Jeanette was deeply disturbed by the classroom drama she had witnessed. The most threatening thing, she thought, was the manipulative power of Mr. Jackson. He could say just about anything and get away with it, so gullible was his captive audience. From her vantage point, she could feel the ratcheting visceral dynamic between teacher and students. He got high stirring them up, and the more they grinned and nodded and squirmed, the more worked up he got, the adrenaline spiraling on both sides.

It would have been different had Jackson invited the students to analyze and discuss Caulfield’s behavior and its outcomes, but no, he used insults to jar them out of their complacency. He called them cowards and sheep and threatened them with an unbearable humdrum rut of a life unless they broke away from everything they knew. In addition, Jeanette had a nagging intuition there was something else bubbling under the surface. She wasn’t sure how she sensed this and whether it was fair to trust an intuition. What exactly is an intuition anyway? Some hunch based on subliminal clues, fed mostly by fear? She had to admit she feared for her impressionable, precocious Danica, the archetypal innocent, ravenous to taste all the apples on the tree of life.

Walking briskly in the cold autumn air precipitated clarity. No, Jeanette would not mention her suspicion to Danica’s mother, nor to the school authorities. She would not damage her relationship with Danica by telling her her own old-fashioned interpretation of Holden Caulfield’s miserable angst-filled misadventure. Instead, she stopped at a phone booth that caught her eye and made an appointment with Pinkerton’s Detective Agency.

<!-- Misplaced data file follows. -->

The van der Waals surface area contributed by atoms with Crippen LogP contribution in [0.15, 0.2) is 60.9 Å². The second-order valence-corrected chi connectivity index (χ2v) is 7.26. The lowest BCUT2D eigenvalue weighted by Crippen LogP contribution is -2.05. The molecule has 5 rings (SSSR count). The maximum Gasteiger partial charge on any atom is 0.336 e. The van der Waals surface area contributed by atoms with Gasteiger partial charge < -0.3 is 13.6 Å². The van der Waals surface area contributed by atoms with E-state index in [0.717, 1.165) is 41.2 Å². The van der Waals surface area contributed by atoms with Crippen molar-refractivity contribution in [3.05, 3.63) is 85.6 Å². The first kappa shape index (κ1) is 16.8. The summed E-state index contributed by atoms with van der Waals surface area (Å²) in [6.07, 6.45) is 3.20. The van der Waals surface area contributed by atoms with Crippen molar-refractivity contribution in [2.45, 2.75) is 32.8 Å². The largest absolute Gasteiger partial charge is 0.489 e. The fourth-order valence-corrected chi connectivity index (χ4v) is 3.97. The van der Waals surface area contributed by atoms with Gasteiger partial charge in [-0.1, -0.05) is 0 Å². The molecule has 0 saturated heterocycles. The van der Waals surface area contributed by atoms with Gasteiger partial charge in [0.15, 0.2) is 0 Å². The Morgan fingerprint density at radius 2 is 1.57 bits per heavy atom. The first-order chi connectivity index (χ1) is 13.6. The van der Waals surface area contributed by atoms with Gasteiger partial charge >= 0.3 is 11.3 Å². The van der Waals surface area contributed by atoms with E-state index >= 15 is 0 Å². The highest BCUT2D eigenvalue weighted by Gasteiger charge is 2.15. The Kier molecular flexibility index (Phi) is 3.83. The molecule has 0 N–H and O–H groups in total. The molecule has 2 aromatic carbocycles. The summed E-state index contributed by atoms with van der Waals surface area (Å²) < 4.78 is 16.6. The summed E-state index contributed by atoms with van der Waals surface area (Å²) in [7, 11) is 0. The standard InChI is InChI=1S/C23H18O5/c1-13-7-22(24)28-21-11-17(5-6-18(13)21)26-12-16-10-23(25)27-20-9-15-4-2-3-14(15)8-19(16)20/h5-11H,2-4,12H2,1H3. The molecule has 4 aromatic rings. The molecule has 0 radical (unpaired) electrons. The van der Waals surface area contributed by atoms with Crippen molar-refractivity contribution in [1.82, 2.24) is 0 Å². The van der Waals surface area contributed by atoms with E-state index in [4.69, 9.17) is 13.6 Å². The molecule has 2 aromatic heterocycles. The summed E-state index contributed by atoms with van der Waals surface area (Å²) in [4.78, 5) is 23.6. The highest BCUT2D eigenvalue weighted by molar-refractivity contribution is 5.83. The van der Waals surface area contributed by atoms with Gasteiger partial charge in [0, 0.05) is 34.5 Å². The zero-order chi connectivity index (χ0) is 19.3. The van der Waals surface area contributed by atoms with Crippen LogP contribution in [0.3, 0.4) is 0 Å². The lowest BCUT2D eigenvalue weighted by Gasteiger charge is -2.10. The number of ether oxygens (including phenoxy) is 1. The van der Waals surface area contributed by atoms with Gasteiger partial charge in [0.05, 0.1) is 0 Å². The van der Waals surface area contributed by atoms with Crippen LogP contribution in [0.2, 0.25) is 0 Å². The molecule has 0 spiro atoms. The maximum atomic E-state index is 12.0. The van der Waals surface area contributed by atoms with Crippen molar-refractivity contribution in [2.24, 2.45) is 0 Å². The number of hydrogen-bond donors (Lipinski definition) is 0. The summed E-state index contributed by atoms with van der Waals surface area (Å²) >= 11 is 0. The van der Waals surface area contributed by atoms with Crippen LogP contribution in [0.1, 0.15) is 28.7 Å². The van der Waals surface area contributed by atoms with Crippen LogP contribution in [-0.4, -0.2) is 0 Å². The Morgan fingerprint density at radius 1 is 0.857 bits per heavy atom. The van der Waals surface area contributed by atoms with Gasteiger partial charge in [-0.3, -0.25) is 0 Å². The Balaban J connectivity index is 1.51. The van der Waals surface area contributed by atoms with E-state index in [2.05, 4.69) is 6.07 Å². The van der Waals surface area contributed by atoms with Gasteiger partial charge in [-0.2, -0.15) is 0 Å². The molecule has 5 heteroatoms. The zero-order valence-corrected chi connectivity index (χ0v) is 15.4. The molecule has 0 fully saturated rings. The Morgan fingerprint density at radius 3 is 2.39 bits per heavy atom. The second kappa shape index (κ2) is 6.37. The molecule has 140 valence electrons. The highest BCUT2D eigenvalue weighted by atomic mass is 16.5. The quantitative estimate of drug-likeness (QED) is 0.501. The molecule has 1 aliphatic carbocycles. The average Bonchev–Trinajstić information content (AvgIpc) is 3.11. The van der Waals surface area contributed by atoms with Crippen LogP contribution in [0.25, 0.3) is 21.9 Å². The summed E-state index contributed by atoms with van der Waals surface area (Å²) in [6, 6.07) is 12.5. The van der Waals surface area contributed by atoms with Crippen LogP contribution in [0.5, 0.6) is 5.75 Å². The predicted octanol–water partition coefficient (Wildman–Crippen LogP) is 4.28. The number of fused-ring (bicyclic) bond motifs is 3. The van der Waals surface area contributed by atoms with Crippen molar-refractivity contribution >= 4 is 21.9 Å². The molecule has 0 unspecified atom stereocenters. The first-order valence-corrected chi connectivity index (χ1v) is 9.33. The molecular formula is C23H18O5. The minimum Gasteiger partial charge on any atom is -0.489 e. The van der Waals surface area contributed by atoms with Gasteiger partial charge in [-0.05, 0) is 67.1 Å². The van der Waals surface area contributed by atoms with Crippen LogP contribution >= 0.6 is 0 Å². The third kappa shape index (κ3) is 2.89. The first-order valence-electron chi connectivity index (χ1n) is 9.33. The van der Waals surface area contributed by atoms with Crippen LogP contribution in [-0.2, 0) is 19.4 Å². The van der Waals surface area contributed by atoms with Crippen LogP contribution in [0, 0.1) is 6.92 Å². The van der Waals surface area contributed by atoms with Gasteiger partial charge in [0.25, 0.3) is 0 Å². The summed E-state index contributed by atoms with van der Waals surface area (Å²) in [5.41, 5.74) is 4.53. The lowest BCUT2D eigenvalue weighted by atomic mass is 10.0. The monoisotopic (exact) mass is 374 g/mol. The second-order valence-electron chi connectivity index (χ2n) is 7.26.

Next day, on the alibi she was out shopping, she went to their office and told them she wanted a thorough background check on Mr. Jackson. She stipulated that though she had instigated the investigation and was paying for it, she must not have her name associated with it in any form whatsoever. Instead, she ordered that copies of the report be sent to the Superintendent of Schools, the Chairman of the School Board, and the principal of the middle school.

After another week in this lovely part of the world, Jeanette returned home. Not long after, she received a call from her daughter. “Mom, you’ll never guess what’s happened here. It’s all over the news. Danica’s favorite teacher, Mr. Jackson, remember him? You sat in on his class? Well, seems he’s turned out to have been a sex offender and has actually had a history right here at Danica’s school. Danica is heartbroken, insists it must be a mistake, but Mr. Jackson is no longer teaching here.”

After a few moments of silence, Jeanette said, “Well, that must be quite a shock for the community. I’m sorry our Danica is so disappointed . . . I wonder where Mr. Jackson will turn up next?”             

(Ed. Note: Margaret Van Every is a writer of fiction and poetry, perhaps best known locally for her bilingual collection of five-line poems A Pillow Stuffed with Diamonds/ Una almohada rellena con diamantes (2011)Other books of poetry include Saying Her Name (2012) and holding hands with a stranger (2014). All are available at Diane Pearl’s Colecciones and from amazon.com.)